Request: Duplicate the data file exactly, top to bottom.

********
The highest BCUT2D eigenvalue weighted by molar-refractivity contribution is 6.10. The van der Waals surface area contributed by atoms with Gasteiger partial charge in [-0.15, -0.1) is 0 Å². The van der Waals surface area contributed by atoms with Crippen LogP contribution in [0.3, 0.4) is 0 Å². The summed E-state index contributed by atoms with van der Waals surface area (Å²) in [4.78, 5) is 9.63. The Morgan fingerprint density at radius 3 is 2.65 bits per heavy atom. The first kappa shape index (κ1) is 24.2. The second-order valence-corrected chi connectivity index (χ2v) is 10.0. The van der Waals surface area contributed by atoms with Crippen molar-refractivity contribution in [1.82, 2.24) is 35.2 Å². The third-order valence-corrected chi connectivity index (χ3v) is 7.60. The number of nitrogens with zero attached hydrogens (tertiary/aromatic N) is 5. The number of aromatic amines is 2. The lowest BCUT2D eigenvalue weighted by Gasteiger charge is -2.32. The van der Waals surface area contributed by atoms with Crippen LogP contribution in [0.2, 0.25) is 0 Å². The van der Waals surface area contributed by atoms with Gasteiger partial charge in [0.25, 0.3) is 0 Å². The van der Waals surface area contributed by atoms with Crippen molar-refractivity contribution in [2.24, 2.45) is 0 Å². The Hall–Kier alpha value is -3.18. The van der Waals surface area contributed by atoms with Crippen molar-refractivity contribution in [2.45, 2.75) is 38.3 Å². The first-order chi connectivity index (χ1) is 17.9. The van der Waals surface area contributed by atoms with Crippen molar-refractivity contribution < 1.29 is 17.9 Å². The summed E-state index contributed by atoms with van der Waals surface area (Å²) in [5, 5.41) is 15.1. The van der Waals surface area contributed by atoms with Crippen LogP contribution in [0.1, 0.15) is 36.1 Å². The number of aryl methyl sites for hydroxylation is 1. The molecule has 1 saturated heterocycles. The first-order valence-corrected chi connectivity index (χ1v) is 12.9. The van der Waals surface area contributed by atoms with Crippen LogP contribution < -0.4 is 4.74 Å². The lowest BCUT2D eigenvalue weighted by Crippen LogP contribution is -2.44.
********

The highest BCUT2D eigenvalue weighted by molar-refractivity contribution is 6.10. The van der Waals surface area contributed by atoms with Gasteiger partial charge in [-0.15, -0.1) is 0 Å². The van der Waals surface area contributed by atoms with Crippen LogP contribution in [0.3, 0.4) is 0 Å². The summed E-state index contributed by atoms with van der Waals surface area (Å²) in [4.78, 5) is 9.63. The Morgan fingerprint density at radius 3 is 2.65 bits per heavy atom. The first kappa shape index (κ1) is 24.2. The second-order valence-corrected chi connectivity index (χ2v) is 10.0. The van der Waals surface area contributed by atoms with Crippen molar-refractivity contribution in [1.82, 2.24) is 35.2 Å². The third-order valence-corrected chi connectivity index (χ3v) is 7.60. The number of nitrogens with zero attached hydrogens (tertiary/aromatic N) is 5. The number of aromatic amines is 2. The lowest BCUT2D eigenvalue weighted by Gasteiger charge is -2.32. The van der Waals surface area contributed by atoms with Crippen LogP contribution in [0.2, 0.25) is 0 Å². The van der Waals surface area contributed by atoms with Gasteiger partial charge in [0.25, 0.3) is 0 Å². The van der Waals surface area contributed by atoms with Crippen molar-refractivity contribution in [2.24, 2.45) is 0 Å². The Hall–Kier alpha value is -3.18. The van der Waals surface area contributed by atoms with Crippen molar-refractivity contribution in [2.45, 2.75) is 38.3 Å². The first-order chi connectivity index (χ1) is 17.9. The van der Waals surface area contributed by atoms with Crippen molar-refractivity contribution < 1.29 is 17.9 Å². The summed E-state index contributed by atoms with van der Waals surface area (Å²) in [5, 5.41) is 15.1. The van der Waals surface area contributed by atoms with Crippen LogP contribution in [0.1, 0.15) is 36.1 Å². The number of aryl methyl sites for hydroxylation is 1. The molecule has 1 saturated heterocycles. The first-order valence-corrected chi connectivity index (χ1v) is 12.9. The van der Waals surface area contributed by atoms with Crippen LogP contribution < -0.4 is 4.74 Å². The lowest BCUT2D eigenvalue weighted by Crippen LogP contribution is -2.44.